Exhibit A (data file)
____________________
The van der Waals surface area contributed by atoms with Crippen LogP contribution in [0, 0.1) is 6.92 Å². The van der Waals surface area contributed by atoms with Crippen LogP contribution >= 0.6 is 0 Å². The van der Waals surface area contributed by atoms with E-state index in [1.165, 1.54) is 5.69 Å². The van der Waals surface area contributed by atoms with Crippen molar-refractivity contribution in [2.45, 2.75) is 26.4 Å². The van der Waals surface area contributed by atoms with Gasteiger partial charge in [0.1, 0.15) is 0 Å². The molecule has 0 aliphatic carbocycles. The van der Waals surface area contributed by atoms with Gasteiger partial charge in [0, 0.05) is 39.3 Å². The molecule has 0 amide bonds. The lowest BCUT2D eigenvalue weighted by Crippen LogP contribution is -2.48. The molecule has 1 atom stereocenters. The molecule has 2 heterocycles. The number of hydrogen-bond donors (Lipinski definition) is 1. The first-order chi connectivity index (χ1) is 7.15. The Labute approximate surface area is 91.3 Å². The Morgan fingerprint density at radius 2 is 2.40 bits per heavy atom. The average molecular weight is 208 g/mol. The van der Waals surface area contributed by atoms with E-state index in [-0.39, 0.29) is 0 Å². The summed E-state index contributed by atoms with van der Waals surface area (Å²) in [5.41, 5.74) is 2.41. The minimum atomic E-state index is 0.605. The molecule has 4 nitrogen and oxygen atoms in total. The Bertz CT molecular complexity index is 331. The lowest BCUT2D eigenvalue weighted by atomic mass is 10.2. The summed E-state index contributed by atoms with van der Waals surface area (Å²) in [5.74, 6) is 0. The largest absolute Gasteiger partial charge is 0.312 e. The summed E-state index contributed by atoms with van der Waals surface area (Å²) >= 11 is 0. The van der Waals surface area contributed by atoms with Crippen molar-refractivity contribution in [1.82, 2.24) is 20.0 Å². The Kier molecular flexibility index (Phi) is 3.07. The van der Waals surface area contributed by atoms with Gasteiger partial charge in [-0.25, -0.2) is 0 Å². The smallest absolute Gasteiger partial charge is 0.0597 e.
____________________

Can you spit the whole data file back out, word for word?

The van der Waals surface area contributed by atoms with Crippen LogP contribution in [0, 0.1) is 6.92 Å². The van der Waals surface area contributed by atoms with Crippen LogP contribution >= 0.6 is 0 Å². The van der Waals surface area contributed by atoms with E-state index in [1.165, 1.54) is 5.69 Å². The van der Waals surface area contributed by atoms with Crippen molar-refractivity contribution in [2.45, 2.75) is 26.4 Å². The van der Waals surface area contributed by atoms with Gasteiger partial charge in [0.1, 0.15) is 0 Å². The molecule has 0 aliphatic carbocycles. The van der Waals surface area contributed by atoms with Gasteiger partial charge in [0, 0.05) is 39.3 Å². The molecule has 0 amide bonds. The lowest BCUT2D eigenvalue weighted by Crippen LogP contribution is -2.48. The molecule has 1 atom stereocenters. The molecule has 2 heterocycles. The number of hydrogen-bond donors (Lipinski definition) is 1. The first-order chi connectivity index (χ1) is 7.15. The Labute approximate surface area is 91.3 Å². The Morgan fingerprint density at radius 2 is 2.40 bits per heavy atom. The average molecular weight is 208 g/mol. The van der Waals surface area contributed by atoms with E-state index in [-0.39, 0.29) is 0 Å². The summed E-state index contributed by atoms with van der Waals surface area (Å²) in [5.41, 5.74) is 2.41. The minimum atomic E-state index is 0.605. The molecule has 4 nitrogen and oxygen atoms in total. The Bertz CT molecular complexity index is 331. The lowest BCUT2D eigenvalue weighted by atomic mass is 10.2. The summed E-state index contributed by atoms with van der Waals surface area (Å²) in [5.74, 6) is 0. The largest absolute Gasteiger partial charge is 0.312 e. The summed E-state index contributed by atoms with van der Waals surface area (Å²) >= 11 is 0. The van der Waals surface area contributed by atoms with Crippen molar-refractivity contribution in [1.82, 2.24) is 20.0 Å². The Kier molecular flexibility index (Phi) is 3.07. The van der Waals surface area contributed by atoms with Gasteiger partial charge in [-0.25, -0.2) is 0 Å². The smallest absolute Gasteiger partial charge is 0.0597 e.